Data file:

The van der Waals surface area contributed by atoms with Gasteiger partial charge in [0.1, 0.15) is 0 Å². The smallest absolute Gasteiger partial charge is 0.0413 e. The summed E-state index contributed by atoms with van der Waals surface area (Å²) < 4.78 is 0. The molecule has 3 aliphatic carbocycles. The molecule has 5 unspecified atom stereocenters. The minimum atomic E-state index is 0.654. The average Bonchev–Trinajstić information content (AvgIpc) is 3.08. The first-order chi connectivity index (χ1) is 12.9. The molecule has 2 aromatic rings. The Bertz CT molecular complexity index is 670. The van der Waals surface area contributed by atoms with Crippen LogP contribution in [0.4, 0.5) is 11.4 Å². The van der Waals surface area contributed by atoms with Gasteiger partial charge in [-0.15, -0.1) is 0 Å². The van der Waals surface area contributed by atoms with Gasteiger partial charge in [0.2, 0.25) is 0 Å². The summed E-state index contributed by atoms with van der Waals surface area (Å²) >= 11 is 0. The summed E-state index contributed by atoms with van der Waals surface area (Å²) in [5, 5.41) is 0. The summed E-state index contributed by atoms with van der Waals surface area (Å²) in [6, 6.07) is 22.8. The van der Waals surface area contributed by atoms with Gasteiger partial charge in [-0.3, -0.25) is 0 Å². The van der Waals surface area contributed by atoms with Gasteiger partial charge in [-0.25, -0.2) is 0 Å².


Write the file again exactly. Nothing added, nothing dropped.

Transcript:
The van der Waals surface area contributed by atoms with Gasteiger partial charge in [0.1, 0.15) is 0 Å². The smallest absolute Gasteiger partial charge is 0.0413 e. The summed E-state index contributed by atoms with van der Waals surface area (Å²) < 4.78 is 0. The molecule has 3 aliphatic carbocycles. The molecule has 5 unspecified atom stereocenters. The minimum atomic E-state index is 0.654. The average Bonchev–Trinajstić information content (AvgIpc) is 3.08. The first-order chi connectivity index (χ1) is 12.9. The molecule has 2 aromatic rings. The Bertz CT molecular complexity index is 670. The van der Waals surface area contributed by atoms with Crippen LogP contribution in [0.4, 0.5) is 11.4 Å². The van der Waals surface area contributed by atoms with Gasteiger partial charge in [-0.15, -0.1) is 0 Å². The van der Waals surface area contributed by atoms with Gasteiger partial charge in [0.2, 0.25) is 0 Å². The summed E-state index contributed by atoms with van der Waals surface area (Å²) >= 11 is 0. The summed E-state index contributed by atoms with van der Waals surface area (Å²) in [5, 5.41) is 0. The summed E-state index contributed by atoms with van der Waals surface area (Å²) in [6, 6.07) is 22.8. The van der Waals surface area contributed by atoms with Gasteiger partial charge in [-0.3, -0.25) is 0 Å². The van der Waals surface area contributed by atoms with Gasteiger partial charge in [-0.25, -0.2) is 0 Å².